Combine any of these with an oversized or overloaded truck, and you’ve got a recipe for disaster. Speeding only adds to the complications. A truck containing more cargo than it should carry will require a greater stopping distance that the driver might not account for. If traffic ahead comes to a standstill, their high speed will prevent them from stopping in time. A trucker becoming distracted by their cell phone won’t notice an obstacle in front of them until it’s too late. Even poor weather conditions can contribute to how a truck functions on the road.

You have the right to pursue legal action against the at-fault truck driver or their employer for the harm you suffered. Jonathan R. Brockman, P.C. is ready to be your advocate and help you through this devastating period in your life.

Parties You Can Hold Liable for An Overloaded or Oversized Truck Accident In Cumming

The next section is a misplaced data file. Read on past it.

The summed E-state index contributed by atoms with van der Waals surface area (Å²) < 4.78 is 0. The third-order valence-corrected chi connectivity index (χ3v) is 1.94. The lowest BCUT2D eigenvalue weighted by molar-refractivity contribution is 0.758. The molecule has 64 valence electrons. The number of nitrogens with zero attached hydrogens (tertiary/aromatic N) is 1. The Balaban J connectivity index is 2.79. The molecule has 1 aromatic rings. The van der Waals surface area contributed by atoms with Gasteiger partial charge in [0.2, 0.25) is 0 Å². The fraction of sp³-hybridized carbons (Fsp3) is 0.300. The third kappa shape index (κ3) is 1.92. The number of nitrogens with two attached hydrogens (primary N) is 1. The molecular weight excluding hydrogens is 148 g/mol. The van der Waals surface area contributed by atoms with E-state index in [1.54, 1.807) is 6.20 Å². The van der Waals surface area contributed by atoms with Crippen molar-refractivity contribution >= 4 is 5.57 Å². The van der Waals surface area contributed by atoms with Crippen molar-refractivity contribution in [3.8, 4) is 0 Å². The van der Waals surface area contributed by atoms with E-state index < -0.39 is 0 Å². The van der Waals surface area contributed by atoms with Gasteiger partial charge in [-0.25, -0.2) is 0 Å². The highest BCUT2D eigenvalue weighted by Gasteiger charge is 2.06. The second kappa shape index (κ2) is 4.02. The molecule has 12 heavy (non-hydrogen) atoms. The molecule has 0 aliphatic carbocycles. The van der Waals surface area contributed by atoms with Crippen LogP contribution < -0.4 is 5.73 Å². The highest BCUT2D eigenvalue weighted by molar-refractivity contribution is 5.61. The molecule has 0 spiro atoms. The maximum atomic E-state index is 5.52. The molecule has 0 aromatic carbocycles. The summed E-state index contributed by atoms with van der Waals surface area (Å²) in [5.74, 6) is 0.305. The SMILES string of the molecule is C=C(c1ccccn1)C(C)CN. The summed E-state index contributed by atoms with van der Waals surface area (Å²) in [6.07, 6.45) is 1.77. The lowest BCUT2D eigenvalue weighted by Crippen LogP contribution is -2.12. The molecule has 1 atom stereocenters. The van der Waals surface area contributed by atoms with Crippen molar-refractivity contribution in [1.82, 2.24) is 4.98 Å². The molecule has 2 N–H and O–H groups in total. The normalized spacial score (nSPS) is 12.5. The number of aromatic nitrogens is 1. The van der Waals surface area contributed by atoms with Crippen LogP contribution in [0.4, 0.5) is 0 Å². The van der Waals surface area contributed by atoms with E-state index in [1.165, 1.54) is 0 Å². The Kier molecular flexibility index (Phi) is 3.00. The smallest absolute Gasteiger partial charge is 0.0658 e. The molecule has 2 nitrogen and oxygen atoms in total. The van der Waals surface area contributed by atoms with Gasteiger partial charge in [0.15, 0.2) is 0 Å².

Accident victims often look to the other driver for compensation without considering anyone else. Although the truck driver was in the accident with you, it doesn’t necessarily mean they were at fault. Their actions could very well have been the reason you sustained injuries. However, their employer could be held liable if their actions put a dangerous or inexperienced truck driver on the road.

It’s also entirely possible that a manufacturing company is to blame for providing a defective vehicle part. Even if the truck driver overloaded their truck, the defect might have caused their brakes to malfunction, leading to a collision.

Parties typically at fault for truck accidents include:

  • Truck driver
  • Trucking company
  • Maintenance and repair companies
  • Parts manufacturer
  • Cargo loading company

Determining liability after an accident is important so you know who you can go after for compensation. Each party likely has different types of insurance coverage through different insurance companies. The settlement you’re able to seek will depend on the coverage listed on the at-fault party’s policy. We can investigate the crash and find evidence proving who was at fault. We’ll review their insurance policy for the coverage information and pursue the amount you need to compensate for your losses.